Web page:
Prison-based treatment can be effective in reducing recidivism. Research by Guy Bourgon and Barbara Arsmstrong found that effective prison treatment can reduce reoffending.
The principles of risk, need, and responsivity have been empirically linked to the effectiveness of treatment to reduce reoffending, but the transference of these principles to the inside of prison walls is difficult, according to the research.
Results from a sample of 620 incarcerated male offenders—482 who received either a 5-week, 10-week, or 15-week prison-based treatment program and 138 untreated comparison offenders—found that treatment significantly reduced recidivism and that the amount of treatment or dosage played a significant role.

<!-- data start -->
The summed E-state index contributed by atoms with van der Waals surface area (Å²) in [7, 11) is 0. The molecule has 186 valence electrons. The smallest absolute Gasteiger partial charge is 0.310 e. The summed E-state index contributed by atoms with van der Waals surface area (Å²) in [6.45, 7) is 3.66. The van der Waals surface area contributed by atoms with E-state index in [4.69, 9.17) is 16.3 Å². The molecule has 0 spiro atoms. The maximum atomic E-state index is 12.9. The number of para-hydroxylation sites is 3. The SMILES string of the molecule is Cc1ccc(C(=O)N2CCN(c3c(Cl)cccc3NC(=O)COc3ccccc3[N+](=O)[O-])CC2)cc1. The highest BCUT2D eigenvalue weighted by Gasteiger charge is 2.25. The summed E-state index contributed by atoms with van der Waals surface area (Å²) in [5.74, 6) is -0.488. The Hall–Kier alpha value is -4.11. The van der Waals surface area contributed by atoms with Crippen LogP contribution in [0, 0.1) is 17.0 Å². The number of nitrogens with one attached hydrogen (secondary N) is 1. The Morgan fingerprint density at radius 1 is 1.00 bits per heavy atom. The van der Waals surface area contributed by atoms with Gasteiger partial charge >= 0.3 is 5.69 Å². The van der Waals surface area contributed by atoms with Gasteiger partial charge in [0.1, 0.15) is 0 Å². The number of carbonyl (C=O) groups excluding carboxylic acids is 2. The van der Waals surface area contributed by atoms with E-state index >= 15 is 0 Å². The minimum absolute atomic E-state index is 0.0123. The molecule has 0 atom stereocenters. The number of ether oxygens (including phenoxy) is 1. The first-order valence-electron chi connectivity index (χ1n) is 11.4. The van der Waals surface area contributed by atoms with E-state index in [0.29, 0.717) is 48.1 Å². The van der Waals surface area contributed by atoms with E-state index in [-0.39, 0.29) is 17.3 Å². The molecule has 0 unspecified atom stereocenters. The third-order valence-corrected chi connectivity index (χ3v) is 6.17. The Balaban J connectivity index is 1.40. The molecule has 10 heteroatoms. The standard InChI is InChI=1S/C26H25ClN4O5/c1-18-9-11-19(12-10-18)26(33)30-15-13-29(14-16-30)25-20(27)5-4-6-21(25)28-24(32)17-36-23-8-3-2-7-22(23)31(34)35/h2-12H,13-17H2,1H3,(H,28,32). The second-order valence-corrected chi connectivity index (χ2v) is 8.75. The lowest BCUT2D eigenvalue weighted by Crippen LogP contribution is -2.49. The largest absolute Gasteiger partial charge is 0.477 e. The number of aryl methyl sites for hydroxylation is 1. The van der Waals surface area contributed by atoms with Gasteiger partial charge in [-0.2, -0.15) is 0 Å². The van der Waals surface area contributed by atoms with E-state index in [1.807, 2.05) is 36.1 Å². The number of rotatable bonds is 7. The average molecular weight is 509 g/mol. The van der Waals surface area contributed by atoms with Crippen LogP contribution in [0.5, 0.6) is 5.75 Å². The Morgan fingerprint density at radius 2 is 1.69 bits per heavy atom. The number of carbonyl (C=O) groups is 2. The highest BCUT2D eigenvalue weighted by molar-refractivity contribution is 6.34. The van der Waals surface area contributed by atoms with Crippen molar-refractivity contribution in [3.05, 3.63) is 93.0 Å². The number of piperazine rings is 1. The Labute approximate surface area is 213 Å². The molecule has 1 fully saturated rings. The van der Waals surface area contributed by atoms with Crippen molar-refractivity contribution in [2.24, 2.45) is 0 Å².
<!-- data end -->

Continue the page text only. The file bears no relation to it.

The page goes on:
These results indicate that prison-based treatment can be effective in reducing recidivism, that dosage plays a mediating role, and that there may be minimum levels of treatment required to reduce recidivism that is dependent on the level of an offender’s risk and need.
Treatment costs money. An investment up front in treatment can save dollars down the road in terms of prosecution and reincarceration, not to mention the victims who are harmed physically, emotionally and financially.
To read the full report: http://cjb.sagepub.com/content/32/1/3.short